Lawrence City Commission to consider putting changes to form of government on upcoming ballot

photo by: City of Lawrence screenshot

The Lawrence City Commission, with Commissioner Amber Sellers participating virtually, discusses potential changes to the city's form of government at its meeting Jan. 10, 2023.

Lawrence city leaders will soon consider asking voters to change the city’s governing body to include some seats elected by districts and a directly elected mayor.

As part of its meeting Tuesday, the Lawrence City Commission will consider adopting a resolution to put the changes on the November 2024 ballot. The commission will also consider an ordinance to amend city code to establish four-year terms on the commission, a change that would occur regardless of the outcome of the ballot question.

In January, city leaders expressed support for asking Lawrence voters about changing the city’s form of government to a hybrid system that includes some commissioners elected by districts, other commissioners elected at large and a directly elected mayor with limited voting powers. The resolution would ask voters whether the city should adopt all the changes. If approved, the city would transition from its current commission-manager form of government to a modified mayor-council manager form of government. The proposed wording of the resolution is as follows:

(1) A directly elected nonpartisan mayor, who would serve a four-year term, and would only have the authority to vote to break a tie vote among the members of the governing body

(2) Six nonpartisan council members — four of whom would each represent one of four districts to be established within the city and two of whom would each represent the city at-large — each serving four year terms, with staggered terms so that no more than three seats on the governing body would be up for election at any one time; and

(3) The city manager, who would continue to advise the governing body and oversee the day-to-day operations of the city.

Deputy City Attorney Randy Larkin previously told the commission that if voters approve the changes, the election of the new government would occur in November 2025. The ordinance regarding term lengths, if approved by the commission, would amend city code so that all people elected to the governing body would have a four-year term. The ordinance would take effect immediately and be in place for subsequent commission elections. The commission has expressed support for increasing all terms to four years as part of a larger effort to improve continuity on the commission.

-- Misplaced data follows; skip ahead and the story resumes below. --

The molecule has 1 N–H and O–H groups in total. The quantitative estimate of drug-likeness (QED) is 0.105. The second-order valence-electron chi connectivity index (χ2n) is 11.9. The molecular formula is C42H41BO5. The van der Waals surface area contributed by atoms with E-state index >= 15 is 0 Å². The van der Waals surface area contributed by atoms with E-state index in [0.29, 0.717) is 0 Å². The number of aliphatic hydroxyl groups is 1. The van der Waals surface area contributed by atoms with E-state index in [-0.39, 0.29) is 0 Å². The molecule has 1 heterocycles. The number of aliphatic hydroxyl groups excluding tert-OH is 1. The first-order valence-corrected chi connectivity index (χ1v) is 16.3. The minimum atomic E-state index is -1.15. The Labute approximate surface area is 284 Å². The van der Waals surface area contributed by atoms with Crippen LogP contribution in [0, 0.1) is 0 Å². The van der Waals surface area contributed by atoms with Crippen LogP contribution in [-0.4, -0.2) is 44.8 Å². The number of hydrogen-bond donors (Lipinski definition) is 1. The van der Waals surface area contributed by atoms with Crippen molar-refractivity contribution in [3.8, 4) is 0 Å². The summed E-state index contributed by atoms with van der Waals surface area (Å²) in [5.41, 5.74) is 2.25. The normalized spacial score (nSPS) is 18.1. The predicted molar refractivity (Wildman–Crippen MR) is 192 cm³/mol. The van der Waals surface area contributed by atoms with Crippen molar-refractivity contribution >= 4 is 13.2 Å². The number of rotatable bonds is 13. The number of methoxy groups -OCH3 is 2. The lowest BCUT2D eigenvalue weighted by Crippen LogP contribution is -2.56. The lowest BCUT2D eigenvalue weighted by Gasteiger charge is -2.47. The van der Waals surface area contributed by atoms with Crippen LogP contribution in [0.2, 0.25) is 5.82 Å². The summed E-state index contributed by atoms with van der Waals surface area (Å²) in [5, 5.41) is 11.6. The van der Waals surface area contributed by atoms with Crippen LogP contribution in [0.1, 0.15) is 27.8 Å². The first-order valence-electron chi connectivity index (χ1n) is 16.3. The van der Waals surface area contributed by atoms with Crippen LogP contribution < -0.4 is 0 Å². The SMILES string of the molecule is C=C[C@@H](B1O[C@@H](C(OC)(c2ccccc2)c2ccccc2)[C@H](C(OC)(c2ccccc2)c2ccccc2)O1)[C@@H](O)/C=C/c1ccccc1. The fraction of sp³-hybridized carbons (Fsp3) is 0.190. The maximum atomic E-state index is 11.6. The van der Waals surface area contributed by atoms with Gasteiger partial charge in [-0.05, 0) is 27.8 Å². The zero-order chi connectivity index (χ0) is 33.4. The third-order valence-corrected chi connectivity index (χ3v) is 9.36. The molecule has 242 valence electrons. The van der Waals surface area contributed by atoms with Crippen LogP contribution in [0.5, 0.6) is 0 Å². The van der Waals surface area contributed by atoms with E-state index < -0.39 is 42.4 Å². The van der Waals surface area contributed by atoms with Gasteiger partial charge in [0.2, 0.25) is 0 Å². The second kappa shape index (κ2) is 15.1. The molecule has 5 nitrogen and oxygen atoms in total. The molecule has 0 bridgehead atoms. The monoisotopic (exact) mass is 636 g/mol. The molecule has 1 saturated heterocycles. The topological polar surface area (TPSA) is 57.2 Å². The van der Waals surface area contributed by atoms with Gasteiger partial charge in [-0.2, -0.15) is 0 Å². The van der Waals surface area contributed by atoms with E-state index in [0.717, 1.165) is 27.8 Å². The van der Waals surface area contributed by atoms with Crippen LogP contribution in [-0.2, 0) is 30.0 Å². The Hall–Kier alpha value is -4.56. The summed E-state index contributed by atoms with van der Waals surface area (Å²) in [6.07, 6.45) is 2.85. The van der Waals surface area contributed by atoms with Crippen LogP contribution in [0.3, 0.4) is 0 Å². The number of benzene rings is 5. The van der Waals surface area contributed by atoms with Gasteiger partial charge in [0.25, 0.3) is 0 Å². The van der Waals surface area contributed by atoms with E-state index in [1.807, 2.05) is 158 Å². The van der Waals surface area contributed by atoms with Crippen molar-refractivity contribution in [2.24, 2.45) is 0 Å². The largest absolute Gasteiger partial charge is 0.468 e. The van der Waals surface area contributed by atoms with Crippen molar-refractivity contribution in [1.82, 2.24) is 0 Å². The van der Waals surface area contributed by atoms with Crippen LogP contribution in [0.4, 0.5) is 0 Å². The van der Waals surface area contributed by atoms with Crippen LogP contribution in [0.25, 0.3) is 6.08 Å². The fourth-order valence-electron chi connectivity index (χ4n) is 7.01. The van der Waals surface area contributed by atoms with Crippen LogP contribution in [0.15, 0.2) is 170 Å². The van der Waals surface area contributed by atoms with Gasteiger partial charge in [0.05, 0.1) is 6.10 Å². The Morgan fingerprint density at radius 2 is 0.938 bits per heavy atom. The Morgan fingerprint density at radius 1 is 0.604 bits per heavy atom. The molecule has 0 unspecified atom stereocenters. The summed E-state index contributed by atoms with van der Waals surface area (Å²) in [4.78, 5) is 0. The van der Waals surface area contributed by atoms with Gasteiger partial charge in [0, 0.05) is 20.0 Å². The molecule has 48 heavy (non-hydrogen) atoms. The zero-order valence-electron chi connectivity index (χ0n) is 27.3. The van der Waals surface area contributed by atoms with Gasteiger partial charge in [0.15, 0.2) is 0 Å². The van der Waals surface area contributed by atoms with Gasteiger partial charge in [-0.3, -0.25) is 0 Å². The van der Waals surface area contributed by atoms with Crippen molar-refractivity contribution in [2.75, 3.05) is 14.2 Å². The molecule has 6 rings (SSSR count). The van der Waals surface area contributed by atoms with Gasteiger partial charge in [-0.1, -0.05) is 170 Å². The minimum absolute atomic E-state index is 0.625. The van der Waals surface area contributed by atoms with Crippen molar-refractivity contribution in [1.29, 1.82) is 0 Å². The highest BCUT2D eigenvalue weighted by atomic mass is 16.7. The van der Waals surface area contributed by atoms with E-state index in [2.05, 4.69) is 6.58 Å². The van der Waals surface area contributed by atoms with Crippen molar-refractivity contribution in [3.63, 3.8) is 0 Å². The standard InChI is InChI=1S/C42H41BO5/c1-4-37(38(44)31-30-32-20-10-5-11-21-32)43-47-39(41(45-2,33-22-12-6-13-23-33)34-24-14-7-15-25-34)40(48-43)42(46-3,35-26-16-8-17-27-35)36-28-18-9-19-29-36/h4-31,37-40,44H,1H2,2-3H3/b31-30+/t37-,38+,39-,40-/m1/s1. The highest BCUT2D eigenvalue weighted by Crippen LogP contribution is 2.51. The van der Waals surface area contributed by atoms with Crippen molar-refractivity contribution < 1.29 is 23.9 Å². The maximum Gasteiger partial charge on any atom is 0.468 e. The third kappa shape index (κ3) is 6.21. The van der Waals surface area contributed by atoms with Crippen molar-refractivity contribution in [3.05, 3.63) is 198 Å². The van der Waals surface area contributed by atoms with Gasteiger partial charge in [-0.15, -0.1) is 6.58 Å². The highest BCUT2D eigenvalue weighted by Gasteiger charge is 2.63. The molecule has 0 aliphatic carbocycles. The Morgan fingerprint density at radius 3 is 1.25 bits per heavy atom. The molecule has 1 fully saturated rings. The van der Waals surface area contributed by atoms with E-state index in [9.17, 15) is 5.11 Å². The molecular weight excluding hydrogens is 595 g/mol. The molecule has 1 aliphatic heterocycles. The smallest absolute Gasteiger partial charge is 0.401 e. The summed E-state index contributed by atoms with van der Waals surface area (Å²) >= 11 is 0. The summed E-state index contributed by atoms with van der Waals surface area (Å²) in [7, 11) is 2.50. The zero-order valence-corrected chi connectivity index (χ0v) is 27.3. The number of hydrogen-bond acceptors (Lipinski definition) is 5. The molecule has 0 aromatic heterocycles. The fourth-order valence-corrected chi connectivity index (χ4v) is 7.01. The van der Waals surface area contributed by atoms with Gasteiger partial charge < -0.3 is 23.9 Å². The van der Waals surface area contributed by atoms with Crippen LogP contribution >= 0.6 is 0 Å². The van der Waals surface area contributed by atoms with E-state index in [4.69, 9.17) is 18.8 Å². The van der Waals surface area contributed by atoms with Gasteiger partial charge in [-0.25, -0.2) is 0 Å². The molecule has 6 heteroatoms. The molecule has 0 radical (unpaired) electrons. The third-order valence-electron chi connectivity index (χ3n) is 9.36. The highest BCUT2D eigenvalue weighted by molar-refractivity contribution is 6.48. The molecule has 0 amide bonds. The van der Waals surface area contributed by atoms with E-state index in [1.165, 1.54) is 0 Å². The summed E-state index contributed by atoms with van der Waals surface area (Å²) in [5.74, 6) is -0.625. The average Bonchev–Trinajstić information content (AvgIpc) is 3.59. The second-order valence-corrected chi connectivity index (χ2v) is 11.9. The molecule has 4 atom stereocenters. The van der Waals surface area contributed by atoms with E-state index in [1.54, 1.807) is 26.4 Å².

Currently, the city employs a five-member commission and an appointed professional city manager. Some commissioners serve four-year terms and others serve two-year terms, depending on how they perform in the election. Each year, the commission chooses one of its own members to serve as mayor. The city doesn’t have a system of districts that would require the commissioner for each seat to live in a certain geographic area.

The city has not reconsidered its government structure in 70 years, and in 2021 the commission created a task force to study the issue. In May 2021, the task force voted unanimously to recommend that the city consider a system with a directly elected nonpartisan mayor and a six-member commission elected by districts. The task force report cites the goals of providing fair representation, increasing voter engagement, encouraging more civil discourse, and, in the case of a directly elected mayor, providing more continuity on the commission.

In other business, the commission will consider finalizing ordinance changes that would prohibit landlords from refusing to consider the applications of tenants who receive rental assistance, such as Section 8 housing vouchers. The changes are part of the city’s non-discrimination ordinance and would prohibit landlords from having a policy that refuses to accept applications from potential tenants who would pay all or a portion of their rent with Section 8 vouchers or other forms of rental assistance. The commission has previously discussed the changes, hearing from people both for and against the changes. In addition to the source of income protections, the commission will consider making it unlawful to discriminate based on someone’s status as a survivor of domestic violence, sexual assault, human trafficking or stalking, and based on someone’s immigration status.

The Lawrence City Commission will convene at 5:45 p.m. Tuesday at City Hall, 6 E. Sixth St.


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